Yesterday's little snack-and-glow was the third major attempt to figure out what is going on with my recalcitrant gut. These tests are like a series of midterms, without the studying. Is it reflux with a stubborn streak to match my Taurean birthdate? Is it something entirely different? Did one of the understudies from Sigourney Weaver's Alien series take residence in my abdomen?

Live the mystery! You have to be able to laugh when one of your four major food groups is oatmeal. Maybe you don't have to but me, I choose to laugh. A lot. It's always a matter of choice:
- Dwell on the discomfort or laugh through it.
- Stress about the lack of answers or work with what information you have.
- Worry about what comes next or be present now.
- Find medical pictures on WebMD or Alien pictures on IMDB.

I learned something important when @ was in the hospital. I could try to figure out all of the potential issues every time something came up, or I could deal what was in front of me from day to day. Given his initial health issues, the list of possible scenarios, challenges, and outcomes increased exponentially on a daily basis.

I don't do math.

Once upon a time I was a contingency planner -- I assessed things, identified potential outcomes, and had a plan for each one. (Effective when planning ski trips for 100+ people, but not universally applicable.) That little habit went out the window, quickly, when my sons were born.

As I applied that same perspective of "what is in front of me right now" to more aspects of my life, my stress level dropped. The less I try to figure out, control, predict, manipulate, etc. the more things work out on their own.

So, yes indeed, I ate a radioactive sandwich yesterday in what's called a gastric emptying study. And no, I have no idea what the results showed. I'll know when I know. And with that information, the next step will present itself. Until then, I'm looking out the door at a bright shiny day, putting on my shoes, and scraping up the energy to walk to the pharmacy. Because I can :-)

Monday, March 1, 2010

Reaching Out -- For the First Time

I've spent the first two months of 2010 growling at myself for picking the high-deductible medical plan, given how much time I've spent with the medical community thus far. I like rice and oatmeal as much as the next girl, but there's been precious little variety beyond that since November.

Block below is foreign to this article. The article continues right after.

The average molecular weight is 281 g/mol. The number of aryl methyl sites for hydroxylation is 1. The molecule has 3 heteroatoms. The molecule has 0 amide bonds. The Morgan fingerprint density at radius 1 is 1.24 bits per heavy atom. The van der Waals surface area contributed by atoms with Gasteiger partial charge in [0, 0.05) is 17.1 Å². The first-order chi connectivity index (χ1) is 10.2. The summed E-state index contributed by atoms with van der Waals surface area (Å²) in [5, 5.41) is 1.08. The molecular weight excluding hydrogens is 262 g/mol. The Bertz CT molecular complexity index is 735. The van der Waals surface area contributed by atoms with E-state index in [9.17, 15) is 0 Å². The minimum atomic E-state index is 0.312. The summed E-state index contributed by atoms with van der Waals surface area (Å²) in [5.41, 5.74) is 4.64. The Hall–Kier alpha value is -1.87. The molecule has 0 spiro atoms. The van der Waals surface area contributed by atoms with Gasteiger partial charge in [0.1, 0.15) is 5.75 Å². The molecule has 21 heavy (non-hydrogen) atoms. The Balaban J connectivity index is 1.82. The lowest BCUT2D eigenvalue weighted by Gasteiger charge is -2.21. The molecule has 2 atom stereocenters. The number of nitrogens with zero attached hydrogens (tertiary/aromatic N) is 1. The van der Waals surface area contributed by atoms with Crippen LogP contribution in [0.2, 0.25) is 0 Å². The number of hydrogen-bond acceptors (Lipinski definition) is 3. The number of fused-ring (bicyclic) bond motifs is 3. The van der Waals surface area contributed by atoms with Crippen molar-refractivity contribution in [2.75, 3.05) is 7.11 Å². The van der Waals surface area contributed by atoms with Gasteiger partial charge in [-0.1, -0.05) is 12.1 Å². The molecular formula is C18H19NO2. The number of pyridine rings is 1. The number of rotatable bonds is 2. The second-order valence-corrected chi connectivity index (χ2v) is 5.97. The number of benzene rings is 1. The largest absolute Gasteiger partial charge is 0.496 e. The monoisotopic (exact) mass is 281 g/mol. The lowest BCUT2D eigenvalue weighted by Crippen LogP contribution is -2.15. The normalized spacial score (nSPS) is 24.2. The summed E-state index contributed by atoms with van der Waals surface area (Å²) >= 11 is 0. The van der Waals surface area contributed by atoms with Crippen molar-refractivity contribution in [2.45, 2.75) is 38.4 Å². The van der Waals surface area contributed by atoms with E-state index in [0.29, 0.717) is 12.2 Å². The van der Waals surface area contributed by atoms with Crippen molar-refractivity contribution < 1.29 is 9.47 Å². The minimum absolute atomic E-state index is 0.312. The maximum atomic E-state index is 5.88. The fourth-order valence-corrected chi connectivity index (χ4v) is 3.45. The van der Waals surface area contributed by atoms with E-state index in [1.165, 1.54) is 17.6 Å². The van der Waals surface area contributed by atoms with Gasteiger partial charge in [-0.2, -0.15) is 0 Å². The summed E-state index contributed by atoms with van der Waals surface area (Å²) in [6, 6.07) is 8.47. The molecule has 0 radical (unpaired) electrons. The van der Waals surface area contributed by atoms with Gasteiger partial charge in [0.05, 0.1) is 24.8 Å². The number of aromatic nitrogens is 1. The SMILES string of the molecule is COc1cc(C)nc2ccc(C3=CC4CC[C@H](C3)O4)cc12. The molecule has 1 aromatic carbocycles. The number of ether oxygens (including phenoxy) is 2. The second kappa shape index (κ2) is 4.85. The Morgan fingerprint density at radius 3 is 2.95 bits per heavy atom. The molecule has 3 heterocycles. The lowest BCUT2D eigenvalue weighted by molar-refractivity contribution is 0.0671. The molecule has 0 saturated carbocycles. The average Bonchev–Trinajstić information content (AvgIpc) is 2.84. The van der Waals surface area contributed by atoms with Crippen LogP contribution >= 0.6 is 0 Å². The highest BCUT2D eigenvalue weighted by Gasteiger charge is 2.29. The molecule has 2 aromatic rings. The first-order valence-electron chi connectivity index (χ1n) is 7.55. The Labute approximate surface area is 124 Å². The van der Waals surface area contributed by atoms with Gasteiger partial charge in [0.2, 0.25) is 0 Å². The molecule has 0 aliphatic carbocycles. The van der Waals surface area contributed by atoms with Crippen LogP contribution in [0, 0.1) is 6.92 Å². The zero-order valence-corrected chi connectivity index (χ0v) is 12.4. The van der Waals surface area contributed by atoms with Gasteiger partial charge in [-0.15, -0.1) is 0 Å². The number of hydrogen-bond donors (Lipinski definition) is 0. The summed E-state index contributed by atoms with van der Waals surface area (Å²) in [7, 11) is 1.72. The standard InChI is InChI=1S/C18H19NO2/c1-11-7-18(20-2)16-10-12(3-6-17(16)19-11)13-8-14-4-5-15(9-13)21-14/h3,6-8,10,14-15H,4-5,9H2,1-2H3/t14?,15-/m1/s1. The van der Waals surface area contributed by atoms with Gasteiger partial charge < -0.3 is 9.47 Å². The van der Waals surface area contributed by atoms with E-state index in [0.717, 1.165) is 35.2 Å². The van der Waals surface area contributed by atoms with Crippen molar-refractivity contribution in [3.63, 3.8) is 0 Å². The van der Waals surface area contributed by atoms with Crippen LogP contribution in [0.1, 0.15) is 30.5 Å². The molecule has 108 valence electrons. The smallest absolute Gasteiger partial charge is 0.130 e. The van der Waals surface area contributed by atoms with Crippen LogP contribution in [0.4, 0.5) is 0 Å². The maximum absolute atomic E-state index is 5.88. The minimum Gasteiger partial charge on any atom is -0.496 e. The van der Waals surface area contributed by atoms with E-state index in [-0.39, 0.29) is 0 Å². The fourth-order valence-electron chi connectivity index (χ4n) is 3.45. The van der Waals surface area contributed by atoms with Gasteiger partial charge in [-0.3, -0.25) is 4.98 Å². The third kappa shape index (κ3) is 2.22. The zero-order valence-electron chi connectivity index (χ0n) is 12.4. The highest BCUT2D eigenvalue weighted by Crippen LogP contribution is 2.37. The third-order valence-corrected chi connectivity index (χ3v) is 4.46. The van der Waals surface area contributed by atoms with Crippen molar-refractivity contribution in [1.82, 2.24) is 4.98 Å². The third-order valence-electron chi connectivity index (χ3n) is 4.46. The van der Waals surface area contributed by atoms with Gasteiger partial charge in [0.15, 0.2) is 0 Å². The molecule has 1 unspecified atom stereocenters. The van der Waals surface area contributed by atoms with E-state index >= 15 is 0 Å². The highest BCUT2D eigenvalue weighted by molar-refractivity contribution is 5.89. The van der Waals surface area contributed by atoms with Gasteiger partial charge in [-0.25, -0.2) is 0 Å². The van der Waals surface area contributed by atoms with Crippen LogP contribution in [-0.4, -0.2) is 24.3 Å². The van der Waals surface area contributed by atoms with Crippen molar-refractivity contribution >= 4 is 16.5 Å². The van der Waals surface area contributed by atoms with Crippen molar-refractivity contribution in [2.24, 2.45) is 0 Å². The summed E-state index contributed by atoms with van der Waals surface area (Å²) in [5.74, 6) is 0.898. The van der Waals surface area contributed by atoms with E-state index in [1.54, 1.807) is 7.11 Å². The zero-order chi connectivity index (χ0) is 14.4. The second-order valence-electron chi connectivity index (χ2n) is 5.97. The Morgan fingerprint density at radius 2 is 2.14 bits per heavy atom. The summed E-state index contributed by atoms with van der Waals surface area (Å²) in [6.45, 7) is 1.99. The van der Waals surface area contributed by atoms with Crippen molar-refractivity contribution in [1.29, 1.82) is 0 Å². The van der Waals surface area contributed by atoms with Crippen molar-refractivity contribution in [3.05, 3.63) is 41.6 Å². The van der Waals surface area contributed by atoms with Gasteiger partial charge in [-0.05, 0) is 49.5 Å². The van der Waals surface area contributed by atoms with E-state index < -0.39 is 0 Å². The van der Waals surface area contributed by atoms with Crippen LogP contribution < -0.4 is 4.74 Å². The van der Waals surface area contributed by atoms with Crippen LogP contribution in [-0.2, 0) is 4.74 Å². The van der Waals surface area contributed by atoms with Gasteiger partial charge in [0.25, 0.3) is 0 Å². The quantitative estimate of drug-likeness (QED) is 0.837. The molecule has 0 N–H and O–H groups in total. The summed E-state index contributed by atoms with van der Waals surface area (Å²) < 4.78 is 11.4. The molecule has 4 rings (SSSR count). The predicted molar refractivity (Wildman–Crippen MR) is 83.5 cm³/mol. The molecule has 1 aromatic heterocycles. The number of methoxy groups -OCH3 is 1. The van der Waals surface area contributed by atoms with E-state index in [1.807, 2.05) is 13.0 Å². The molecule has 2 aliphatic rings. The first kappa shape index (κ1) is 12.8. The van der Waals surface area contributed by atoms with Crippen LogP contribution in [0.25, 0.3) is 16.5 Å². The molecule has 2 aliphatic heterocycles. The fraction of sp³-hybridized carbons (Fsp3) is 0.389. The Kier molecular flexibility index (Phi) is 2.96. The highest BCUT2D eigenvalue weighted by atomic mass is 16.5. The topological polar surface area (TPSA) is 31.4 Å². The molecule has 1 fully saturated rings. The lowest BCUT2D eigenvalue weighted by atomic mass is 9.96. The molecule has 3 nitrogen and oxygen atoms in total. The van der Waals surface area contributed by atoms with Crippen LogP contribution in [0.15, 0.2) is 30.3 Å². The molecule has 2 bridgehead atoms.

Two weeks ago my esophagus and I had a photo shoot (think internal vogue-ing on enough valium to make a horse levitate). I expected to awake to answers, not "We'll have biopsy results in ten days." The concept of biopsy threw me; it somehow wasn't a word I was expecting. But it was less the potential of what it might mean than the nebulousness of not knowing the next step.

Boy howdy the Serenity Prayer does come in handy when you're scratching for control you're just not going to get. God, grant me the serenity to accept the things I cannot change, the courage to change the things I can, and the wisdom to know the difference.

I knew I couldn't change the test result, but I could change how I approached it. For me, it wasn't a simple change. It was akin to bungee jumping for the first time.

I have a reputation for being "strong" through adversity. At one point after my sons were born very early, I would quietly and to myself get ticked off anytime someone told me how strong I was. Were they clueless?! I had zero interest in being strong. I crumpled when no one was looking. I cried in my car. Why did everyone think I was so strong? Why couldn't they give me a break and let me be less than strong?

I finally figured it out over tea with a friend last Friday. (Yeah, I'm 41 years old. Sometimes I'm just amazingly s-l-o-w to catch on.) People think I'm strong because I've been oh-so-careful to never show weakness. I was raised in an environment where if you had to cry, you did it alone and behind closed doors. You didn't ask for help. You never admitted you couldn't do it yourself. I got very good at masking and compartmentalizing my emotions. I've been called "cold" when in reality, I'm pretty damned emotional (on the inside...).

I always showed strong. I never asked for help. I never admitted anything other than strong.

Last week, I took a new step. I ditched the mask. It felt weird, but I used my Facebook status to ask for positive thoughts because I was getting biopsy results that day. And I was scared. I second-guessed myself about 42 times, but I left the post there. I was hoping a few people would read it and maybe toss a good thought my way before moving on to the next post. I got far more than I bargained for.

Between the original post and the follow-up that the biopsy was indeed clear (yay), I had nearly 50 messages of support. I was overwhelmed, amazed, comforted, and truly humbled. I still am. The test result itself is now a minor footnote to the day.

By reaching out and asking for help, letting down the mask of strong, and allowing my friends into the scarier part of my world, I got an amazing sense of the people in my life. And of peace. And it carried me through my day. It buoys me nearly a week later and will continue to do so for a long time.

Now I get it...